19 years ago I lost a parent. I was 7 so I did not really understand what was going on. I knew what death was and knew it meant I would never see my father again but I did not understand what it really meant. It took a while for it to sink into my immature mind that there was a gap that I would feel for a long time without me knowing what it was, why it was or how I would fill it. Over the years I recognised the gap and felt it. It was the why that I did not know and it would be a long time before I understood it.
It wasn’t until late last year when I decided to deal with this gap I felt by compiling poetry I have written over the years into one body of work, in celebration of my father did I realise. This gap, this thing I have carried with me almost all my life and never knew what it what to call it was GRIEF. The Rivers We Cry was a way of annunciating all the emotions I could not say or make tangible over the years. It was a letter to him asking why him, why then and why me.
For years, I did not know what grief was. Grief, like a lot of emotions, is not a one size fits all kind of thing. We grieve differently and we go through a whole lot of other emotions while trying to deal with it. For me, even recognising what it was took me years. I had been carrying such deep sadness for years that made me a sad person. Not that I wouldn’t laugh when others did or have a great time, It was the alone times that got to me. In those times it would be me and my thoughts. Most times I would wonder back to that day. It was stuck on replay in my head.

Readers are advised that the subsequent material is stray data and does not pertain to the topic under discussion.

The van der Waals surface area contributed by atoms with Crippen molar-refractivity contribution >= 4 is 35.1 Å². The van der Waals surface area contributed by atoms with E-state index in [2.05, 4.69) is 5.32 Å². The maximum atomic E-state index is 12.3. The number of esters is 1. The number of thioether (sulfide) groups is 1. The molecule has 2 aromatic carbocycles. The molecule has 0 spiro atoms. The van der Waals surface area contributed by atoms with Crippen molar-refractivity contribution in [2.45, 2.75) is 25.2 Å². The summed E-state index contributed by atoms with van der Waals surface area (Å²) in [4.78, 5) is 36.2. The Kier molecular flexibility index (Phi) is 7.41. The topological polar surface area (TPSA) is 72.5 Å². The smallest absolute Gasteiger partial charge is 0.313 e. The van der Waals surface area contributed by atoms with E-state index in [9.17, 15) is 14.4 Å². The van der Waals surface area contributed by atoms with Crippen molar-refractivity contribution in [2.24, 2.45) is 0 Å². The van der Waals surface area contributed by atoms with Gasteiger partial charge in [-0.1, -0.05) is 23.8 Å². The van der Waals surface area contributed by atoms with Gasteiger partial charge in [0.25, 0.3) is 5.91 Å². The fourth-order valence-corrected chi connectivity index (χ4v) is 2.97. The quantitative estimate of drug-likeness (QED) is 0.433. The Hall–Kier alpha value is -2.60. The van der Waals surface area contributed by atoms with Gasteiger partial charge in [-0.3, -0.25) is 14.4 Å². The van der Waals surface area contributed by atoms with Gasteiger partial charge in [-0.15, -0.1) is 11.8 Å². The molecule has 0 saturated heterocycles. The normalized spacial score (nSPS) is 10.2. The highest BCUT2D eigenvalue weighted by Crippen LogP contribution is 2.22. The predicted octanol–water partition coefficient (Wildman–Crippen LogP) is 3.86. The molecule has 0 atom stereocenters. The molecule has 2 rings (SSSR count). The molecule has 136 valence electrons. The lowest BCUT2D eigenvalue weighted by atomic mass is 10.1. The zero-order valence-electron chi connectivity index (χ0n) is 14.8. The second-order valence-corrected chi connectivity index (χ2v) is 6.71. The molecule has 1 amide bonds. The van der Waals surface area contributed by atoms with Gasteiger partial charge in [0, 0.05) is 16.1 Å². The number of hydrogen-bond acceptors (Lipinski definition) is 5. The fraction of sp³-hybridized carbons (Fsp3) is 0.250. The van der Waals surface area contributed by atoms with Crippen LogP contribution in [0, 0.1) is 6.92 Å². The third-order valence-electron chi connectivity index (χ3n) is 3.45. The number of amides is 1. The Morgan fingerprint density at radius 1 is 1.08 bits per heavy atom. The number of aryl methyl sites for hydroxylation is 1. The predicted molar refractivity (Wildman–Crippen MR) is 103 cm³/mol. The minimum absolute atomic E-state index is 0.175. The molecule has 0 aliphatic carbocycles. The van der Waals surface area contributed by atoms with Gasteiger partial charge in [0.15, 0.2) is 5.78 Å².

Grief made me lonely, even when people were around, those thoughts always found a way to sneak in. That was the hard part. I lived with it for so long that I didn’t even know it. It felt normal after all, it’s all I had known. Even when some friends mentioned it I could not see it. Something had to happen to get me out of this rut that I didn’t even know I was in. That blessing came in the form of lockdown. I am not an outgoing person but the somberness of the whole lockdown situation, people getting sick and dying, really forced me to reevaluate my life. It forced me to soul search and really get to the bottom of this issue.
It was only after putting the book together, reading it and me putting it out to the world did it hit me. This was exactly what I needed, without even knowing it I had finally come to the end of the GRIEF’s era in my life ( well, regarding this issue anyway). I felt lighter. The book had in a way given me the closure I had been seeking all my life. It is still a part of me but now I know its place and I keep it there. I am glad I went on this self discovery journey, I am glad I came out on top and with something I am really proud of.
“The reality is that you will grieve forever. You will not ‘get over’ the loss of a loved one; you will learn to live with it. You will heal and you will rebuild yourself around the loss you have suffered. You will be whole again but you will never be the same. Nor should you be the same nor would you want to.”
~ Elisabeth Kubler-Ross and David Kessler
2 thoughts on “The Rivers We Cry: The Why”
I hope you feel a bit better now when you think of your dad.
LikeLiked by 1 person
I’m in a much better place, thank you.
LikeLiked by 1 person